“The next point to be considered on the arrival of these buoys and moorings at the port of assembly was the question of their storage, as they had to be kept immediately available and ready for service. With the heavy demand on every foot of quay space, deep water berths and shore lifting cranes, the answer to this problem was difficult, and as the LCTs had to be released as soon as possible for their other duties, it was decided that the Thames lighter [barge] should be used for this purpose of storage. Here again the question of priority was paramount, but 20 of these craft were allocated, together with three small tugs.

“These lighters were moored to buoys in the River Medina. The ocean buoys and moorings, according to their groups, were stored therein and then towed from there to the operating vessels as required.

“Six Trinity House Vessels—Patricia (Captain R Goodman), Warden (Captain J Le Good), Georges De Joly (Captain J R Meyrick), Alert (Captain T J White), Andre Blondel (Captain G Sherman) and Discovery II (Captain J J Woolnough)—were detailed to assemble in the Solent three weeks prior to D-Day, in order to be stored, victualled and loaded with their first consignment of buoys in readiness to mark the lanes for the assault forces and the subsequent passage of innumerable craft of every possible description necessary for an operation of this magnitude.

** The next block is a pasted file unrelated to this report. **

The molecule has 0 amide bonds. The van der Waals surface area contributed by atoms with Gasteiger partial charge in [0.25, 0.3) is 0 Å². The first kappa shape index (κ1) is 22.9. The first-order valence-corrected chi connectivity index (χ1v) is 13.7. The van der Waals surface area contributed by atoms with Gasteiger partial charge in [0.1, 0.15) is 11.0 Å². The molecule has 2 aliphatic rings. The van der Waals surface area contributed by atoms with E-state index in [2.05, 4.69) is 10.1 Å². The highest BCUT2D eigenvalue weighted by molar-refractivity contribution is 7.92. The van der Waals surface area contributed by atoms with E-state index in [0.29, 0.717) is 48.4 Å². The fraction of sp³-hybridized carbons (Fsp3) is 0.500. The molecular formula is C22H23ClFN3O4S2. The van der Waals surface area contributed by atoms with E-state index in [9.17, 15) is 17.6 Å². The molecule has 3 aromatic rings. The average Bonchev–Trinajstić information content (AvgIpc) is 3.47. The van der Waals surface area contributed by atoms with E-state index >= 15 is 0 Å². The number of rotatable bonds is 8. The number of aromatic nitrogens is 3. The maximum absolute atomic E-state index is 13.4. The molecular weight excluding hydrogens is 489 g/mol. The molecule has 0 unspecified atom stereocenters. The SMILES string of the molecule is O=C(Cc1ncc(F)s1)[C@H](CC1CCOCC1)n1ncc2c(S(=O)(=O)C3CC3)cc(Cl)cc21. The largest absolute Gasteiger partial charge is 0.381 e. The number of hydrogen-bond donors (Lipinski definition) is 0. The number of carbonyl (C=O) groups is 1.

“After dealing with their load of buoys, these vessels would immediately return to the port of assembly and reload in readiness to sail on their second assignments. This operation was repeated until all the necessary buoys had been laid.

“These channels having been established and marked, it can well be understood that with the amount of traffic plying continually between the two coasts, collisions with, and mishaps to these light buoys would occur. Few would appreciate that the number of casualties amounted to 350 within the period of some four months, and at one time reached the alarming figure of 7.5 per day. This of course kept the Trinity House Vessels fully occupied in supplying and fitting spare parts or lamps, according to the nature of the casualty, and continually servicing the buoys in one way or another in order to maintain the lighted channels.